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Divorce Procedure Definitions



Jurisdiction equals power. Jurisdiction is the power of the court to compel people to do things. It is the power to determine status such as, now you are married, now you are unmarried. It is the power of the court to order people to pay money. Jurisdiction begins when a person files the Summons and Petition. Jurisdiction must be open for a minimum of six months in the divorce.


Who files first?

The person who has the greatest need for jurisdiction will probably file. There is some minor advantage to becoming the “Petitioner” and eventually going first at trial and controlling the procedures of the trial if the case eventually does not settle. This does not mean that the Petitioner will receive more than 1/2 of the community property.


What is an Order to Show Cause?

An Order to Show Cause, commonly called an “OSC” as a generic name for a hearing which is used to protect the status quo of the family. Issues of child support, spousal support, the use of property, child sharing, and restraining orders are heard in these short hearings. A long OSC is 20 minutes. These hearings might also be used to procedurally direct the divorce through the family court.


Restraining Orders and “Kick Out: Orders

The Family Court will issue orders which prevent a person from hiding or selling property, from changing health and life insurance policies, and from harassing or abusing the other persons in the family. These are restraining orders. Many other types of custom orders might be necessary.


Kick Out orders are more drastic.

The usually follow recent incidents of significant violence. Sexual abuse of the spouse or children justifies a kick out order. These may be obtained on an emergency basis through a clinic at Family Court. The police will be directed by the judge to serve or execute on the order and the person removed from the residence will have only a few minutes to collect toiletries and clothing before leaving. They will not be allowed to return before the hearing at Family Court a few days later.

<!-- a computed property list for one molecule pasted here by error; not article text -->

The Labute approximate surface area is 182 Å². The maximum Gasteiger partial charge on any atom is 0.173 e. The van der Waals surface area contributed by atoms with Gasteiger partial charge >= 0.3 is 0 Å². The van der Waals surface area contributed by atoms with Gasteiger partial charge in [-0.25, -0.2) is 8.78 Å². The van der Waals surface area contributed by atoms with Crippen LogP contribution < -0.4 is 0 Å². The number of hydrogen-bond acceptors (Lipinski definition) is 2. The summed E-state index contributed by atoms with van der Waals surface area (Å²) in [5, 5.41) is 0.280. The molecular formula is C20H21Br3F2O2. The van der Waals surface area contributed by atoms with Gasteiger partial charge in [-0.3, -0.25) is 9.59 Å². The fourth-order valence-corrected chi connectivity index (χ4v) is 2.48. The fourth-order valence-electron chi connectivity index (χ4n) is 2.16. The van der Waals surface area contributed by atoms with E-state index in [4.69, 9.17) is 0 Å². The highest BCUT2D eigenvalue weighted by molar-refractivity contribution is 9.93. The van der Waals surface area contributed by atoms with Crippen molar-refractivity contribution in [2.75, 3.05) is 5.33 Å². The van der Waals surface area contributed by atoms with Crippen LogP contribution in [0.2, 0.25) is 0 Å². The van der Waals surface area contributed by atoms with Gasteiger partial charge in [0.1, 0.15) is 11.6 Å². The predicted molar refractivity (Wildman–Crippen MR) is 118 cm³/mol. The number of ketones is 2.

Who will pay for the attorney?

California law provides that the judge should consider the needs of each party, the income of each party, the conduct of each party, the assets whether they are community or separate in determining if one side should contribute money to pay for the lawyer of the other side. Very often, the judge will want to know if there is an asset like a house or investment account with enough equity that can be used to pay one or both of the lawyers. A smart tactic in a divorce is to play fair, be forthright with information, and make a fair written statement offer early in the case. This can be used against the other side if they persist in fighting for an unreasonable position.


Is a Marital Settlement Agreement as good as a Judgment?

A Marital Settlement Agreement, commonly called an “MSA” is a comprehensive document stating all terms and condition between the husband and wife to end the marriage. It becomes private law between the husband and wife. The earlier in the case that the terms of an MSA can be reached, the cheaper the divorce will be. The MSA is merged and incorporated into the Judgment. The case does not go to trial. If appropriate, the MSA/Judgment may be recorded with the County Recorder. It may also be used to divorce certain investment or retirement accounts.


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